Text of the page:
The agenda has been published and whilst it looks like pressure has been brought to bear and the unlawful libel indemnity provision will be removed (or 'recalled', sounds better I guess) from the council's constitution, there's a fudge.
The wording of the recommendation (a single paragraph, there are no accompanying documents or legal advice) suggests that the provision will actually still be there, albeit under the cover of the general 'Personnel' function of the Executive Board:

"and to reserve the right to exercise that power [to sue] to the Executive Board under its existing personnel function"
(my emphasis)

So, instead of the chief executive suing you, Emlyn Dole or whoever is in the hot seat will have the honour instead, acting on behalf of senior officers. As most Carmarthenshire councillor 'functions' can be delegated to senior officers, one wonders if anything's changed. 

Anyway, clearly the outrageous, illegal and chilling clause had to go, and, after so many years of  campaigning and writing about it, it's something of a victory. 
By the way, I was spot on when I called it Mark James' slush fund, Mr Justice Tugendhat.

I have to say also that Labour leader Cllr Rob James has been pushing for removal since July 2018, and the Auditor General also rejected the begging letters from Ms Rees Jones and, of course Mark James, before he hastily retired.

Naturally, neither Linda Rees Jones nor Emlyn Dole think there was anything wrong with it. I've lost count of the number of times I've said it was illegal (or, to use the local government jargon 'unlawful') and how Ms Rees Jones and former CEO Mark James lied to councillors and the courts in defence of their own illegal actions. 
Emlyn Dole should hang his head in shame, along with the whole Plaid Cymru group, for demanding reinstatement, particularly as he was so opposed to it all when in opposition,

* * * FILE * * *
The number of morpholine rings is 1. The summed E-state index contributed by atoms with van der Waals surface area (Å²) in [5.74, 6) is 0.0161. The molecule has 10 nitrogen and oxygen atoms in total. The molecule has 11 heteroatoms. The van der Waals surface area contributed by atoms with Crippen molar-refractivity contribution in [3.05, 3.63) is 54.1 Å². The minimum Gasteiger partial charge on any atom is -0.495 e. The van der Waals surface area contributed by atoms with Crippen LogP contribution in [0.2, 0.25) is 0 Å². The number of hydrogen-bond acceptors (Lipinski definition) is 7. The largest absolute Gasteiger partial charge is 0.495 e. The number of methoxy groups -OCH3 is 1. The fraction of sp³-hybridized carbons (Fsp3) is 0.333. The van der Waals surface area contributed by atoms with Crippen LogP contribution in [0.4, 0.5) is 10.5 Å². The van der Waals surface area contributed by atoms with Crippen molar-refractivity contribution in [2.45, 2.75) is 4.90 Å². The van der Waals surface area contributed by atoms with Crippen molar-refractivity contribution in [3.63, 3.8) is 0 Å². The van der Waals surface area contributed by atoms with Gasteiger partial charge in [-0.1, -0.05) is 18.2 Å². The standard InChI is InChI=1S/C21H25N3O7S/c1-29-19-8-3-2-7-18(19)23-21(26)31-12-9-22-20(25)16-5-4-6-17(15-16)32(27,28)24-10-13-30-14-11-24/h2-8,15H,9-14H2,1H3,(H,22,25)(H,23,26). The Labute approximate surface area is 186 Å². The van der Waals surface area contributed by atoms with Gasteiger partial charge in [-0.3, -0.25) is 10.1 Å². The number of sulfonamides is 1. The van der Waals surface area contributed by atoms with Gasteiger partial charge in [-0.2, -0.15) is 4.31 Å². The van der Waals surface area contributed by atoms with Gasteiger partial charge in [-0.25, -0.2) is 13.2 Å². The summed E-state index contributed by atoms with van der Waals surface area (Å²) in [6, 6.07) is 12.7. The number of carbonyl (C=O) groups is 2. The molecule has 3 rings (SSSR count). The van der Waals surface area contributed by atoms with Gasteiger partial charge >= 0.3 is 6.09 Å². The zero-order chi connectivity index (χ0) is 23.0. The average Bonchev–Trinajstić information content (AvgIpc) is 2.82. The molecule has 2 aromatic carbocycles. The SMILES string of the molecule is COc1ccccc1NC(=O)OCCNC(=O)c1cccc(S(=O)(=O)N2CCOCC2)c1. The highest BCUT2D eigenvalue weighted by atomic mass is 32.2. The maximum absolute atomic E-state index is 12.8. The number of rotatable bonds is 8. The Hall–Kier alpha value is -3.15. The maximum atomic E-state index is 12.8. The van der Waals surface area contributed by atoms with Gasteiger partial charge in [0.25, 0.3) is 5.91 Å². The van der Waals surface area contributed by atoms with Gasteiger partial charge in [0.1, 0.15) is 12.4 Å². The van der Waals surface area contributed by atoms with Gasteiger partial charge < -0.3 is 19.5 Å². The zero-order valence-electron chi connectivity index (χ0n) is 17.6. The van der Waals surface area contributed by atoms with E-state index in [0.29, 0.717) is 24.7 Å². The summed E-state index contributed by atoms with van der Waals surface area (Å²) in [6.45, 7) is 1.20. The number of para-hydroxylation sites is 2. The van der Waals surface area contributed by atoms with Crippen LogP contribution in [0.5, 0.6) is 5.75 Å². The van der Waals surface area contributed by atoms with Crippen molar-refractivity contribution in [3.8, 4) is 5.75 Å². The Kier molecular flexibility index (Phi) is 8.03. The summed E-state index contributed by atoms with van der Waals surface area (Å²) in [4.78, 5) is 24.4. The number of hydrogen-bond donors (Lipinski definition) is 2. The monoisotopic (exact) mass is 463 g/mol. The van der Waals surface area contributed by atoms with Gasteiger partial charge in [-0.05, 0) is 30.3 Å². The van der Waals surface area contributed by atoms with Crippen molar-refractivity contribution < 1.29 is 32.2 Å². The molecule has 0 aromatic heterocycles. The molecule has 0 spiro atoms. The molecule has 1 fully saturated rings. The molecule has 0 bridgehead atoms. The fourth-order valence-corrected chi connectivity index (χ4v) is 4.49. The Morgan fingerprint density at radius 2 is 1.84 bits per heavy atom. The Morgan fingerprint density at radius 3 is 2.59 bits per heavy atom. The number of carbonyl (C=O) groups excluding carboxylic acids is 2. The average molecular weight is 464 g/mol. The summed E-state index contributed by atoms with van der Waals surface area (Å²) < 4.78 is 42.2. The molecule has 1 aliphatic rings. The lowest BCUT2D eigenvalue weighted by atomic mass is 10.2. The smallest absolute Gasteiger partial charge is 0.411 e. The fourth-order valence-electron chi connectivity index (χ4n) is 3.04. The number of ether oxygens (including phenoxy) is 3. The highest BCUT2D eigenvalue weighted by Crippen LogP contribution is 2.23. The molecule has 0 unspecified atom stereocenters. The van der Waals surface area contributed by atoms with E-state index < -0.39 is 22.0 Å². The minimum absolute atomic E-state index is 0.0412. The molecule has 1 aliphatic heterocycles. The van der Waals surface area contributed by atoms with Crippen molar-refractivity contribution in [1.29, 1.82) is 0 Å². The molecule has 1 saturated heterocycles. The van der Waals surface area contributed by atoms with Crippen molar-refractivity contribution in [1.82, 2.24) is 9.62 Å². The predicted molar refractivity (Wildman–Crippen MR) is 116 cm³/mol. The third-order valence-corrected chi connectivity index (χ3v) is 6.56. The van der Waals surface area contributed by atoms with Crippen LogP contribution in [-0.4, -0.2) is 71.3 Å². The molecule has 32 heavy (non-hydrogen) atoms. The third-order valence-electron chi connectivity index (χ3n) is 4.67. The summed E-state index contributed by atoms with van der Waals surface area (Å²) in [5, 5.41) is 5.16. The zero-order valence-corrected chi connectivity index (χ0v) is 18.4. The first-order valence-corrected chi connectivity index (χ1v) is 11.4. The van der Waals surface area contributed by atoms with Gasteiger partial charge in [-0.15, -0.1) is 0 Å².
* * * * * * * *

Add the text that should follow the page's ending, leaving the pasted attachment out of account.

Ms Rees Jones should be sacked.

They cannot, of course, admit defeat. Ms Rees Jones' job has been on the line for seven years and god forbid they'd have to send the bailiffs to Mark James' door for the illegal cash he pocketed...

So, here's the fudge.

It is, according to Ms Rees Jones, perfectly legal to fund officers to bring libel cases under 'duty of care'. She has based this argument on the Bedford Council case from 2002.

I will explain.

Three senior officers were publicly funded to bring an action for defamation against a local newspaper and the whole shebang, which they pretty much lost, cost the Bedford taxpayers £500,000 in legal costs. They defended their expenditure (obviously decided behind closed doors, sound familiar?) under 'duty of care'.

The Auditor challenged it in court but the judge decided he was too late, and that it would be 'too onerous' for the officers to repay the money, so he turned down the challenge.

He added that this was a 'one off' and gave dire warnings to any other council considering such a move.

It is this, erm, ringing endorsement of libel indemnities that Ms Rees Jones relies, and has decided that the Council, as the 'employer' has the right to sue in the same circumstances.

This was not the end of the story at Bedford though. .

Not only were the taxpayers outraged that their precious cash had been squandered but so was the MP. The matter was then discussed in Parliament and led, directly, to the eventual ban on the bringing of libel actions with public money in 2004, the same legislation being adopted by the Welsh government in 2006.